Wednesday, March 02, 2011

Long live 'The King's Speech'

Jennifer and I took in "The King's Speech" last night after a fine dinner.

I'd been wanting to see it even before Sunday's big buzz. Didn't make it. I rarely get to the cinema anymore. By the time I turn around the bloody picture's on DVD anyway.

With "The King's Speech," director Tom Hooper and screenwriter David Seidler have crafted a good film. Stirring and thrilling and all of that. I admit to feeling a few chills run up my spine. Whether it was by manipulation or merit is moot. They were there. That is enough.

I cannot tell you whether this is the Best Picture of the year. I haven't seen "The Social Network." (It's in my Netflix queue, but the entire country must be renting it, because it keeps slipping into second place.)

But it is a solid piece of a storytelling with fine acting by Colin Firth and Geoffrey Rush. To tell you the truth I liked Rush the best. Firth was fine, though. He deserves his Oscar.

I'm not going to bother with synopsis. You either know the plot already or can find it elsewhere. Short and sweet, "The King's Speech" is about a stutterer who happens to be King George VI and the elocutionist who assists him.

Yes, the film has the added attraction of being true, more or less. It's a movie, which means it takes liberties with history. For some reason, this has driven Christopher Hitchens nuts. He's right, but then again, he's an ass. An intelligent ass, but an ass nevertheless.

Word surfaced this week that an edited version of the film is being planned to cash in on the Oscar glow. From what I understand, the new cut would remove a scene or two involving the f-word in order to downgrade the MPAA rating from R to PG-13.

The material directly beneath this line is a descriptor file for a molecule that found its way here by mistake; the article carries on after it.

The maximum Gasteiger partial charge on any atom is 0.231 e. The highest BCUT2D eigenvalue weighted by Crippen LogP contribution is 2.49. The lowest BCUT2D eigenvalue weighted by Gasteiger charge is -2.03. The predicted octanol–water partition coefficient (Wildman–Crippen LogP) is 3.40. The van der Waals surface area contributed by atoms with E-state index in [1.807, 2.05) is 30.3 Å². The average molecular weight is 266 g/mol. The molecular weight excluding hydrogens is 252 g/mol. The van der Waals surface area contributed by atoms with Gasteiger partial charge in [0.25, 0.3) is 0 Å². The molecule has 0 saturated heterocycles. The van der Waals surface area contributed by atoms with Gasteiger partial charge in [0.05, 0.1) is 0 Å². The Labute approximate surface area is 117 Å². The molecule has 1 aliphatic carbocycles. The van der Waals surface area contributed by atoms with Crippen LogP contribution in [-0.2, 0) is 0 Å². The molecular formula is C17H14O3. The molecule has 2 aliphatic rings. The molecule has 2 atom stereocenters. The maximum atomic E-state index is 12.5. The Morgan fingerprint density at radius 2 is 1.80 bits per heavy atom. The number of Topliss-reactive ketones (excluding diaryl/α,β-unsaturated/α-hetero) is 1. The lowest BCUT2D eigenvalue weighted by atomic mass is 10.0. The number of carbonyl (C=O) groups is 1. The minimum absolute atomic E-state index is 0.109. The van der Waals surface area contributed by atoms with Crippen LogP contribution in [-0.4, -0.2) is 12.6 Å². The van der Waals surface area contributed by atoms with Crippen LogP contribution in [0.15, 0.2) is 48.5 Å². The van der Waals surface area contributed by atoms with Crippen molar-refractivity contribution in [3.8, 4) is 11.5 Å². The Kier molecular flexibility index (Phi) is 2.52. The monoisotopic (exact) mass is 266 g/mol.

This is a travesty on a number of tiers, the main one of which is that the f-bomb scene is one of the film's best. The crowd at Regal Cinema Downtown West laughed loudly, and appreciatively, at it. To cut it in order to make more money is shameful. This film has already proven it can stand on its own. Leave it alone.

Speaking of the crowd, I'd almost forgotten how pleasant it is to see a good movie on the big screen with a group of adults. Nobody talked. Nobody texted. Such behavior has kept me at home in recent years and that's too bad. Movies are meant to be experienced, together, on a big screen.

My friend Matt and I plan to watch "The Social Network" on Sunday after the NASCAR race. I will let you know what I think about it.

For now I'll say that this film is grand indeed. It's a throwback to the Golden Age of Hollywood in the sense that it offers a solid story and awesome acting and an ending that will make you feel, well, like a king.

Long live the King.

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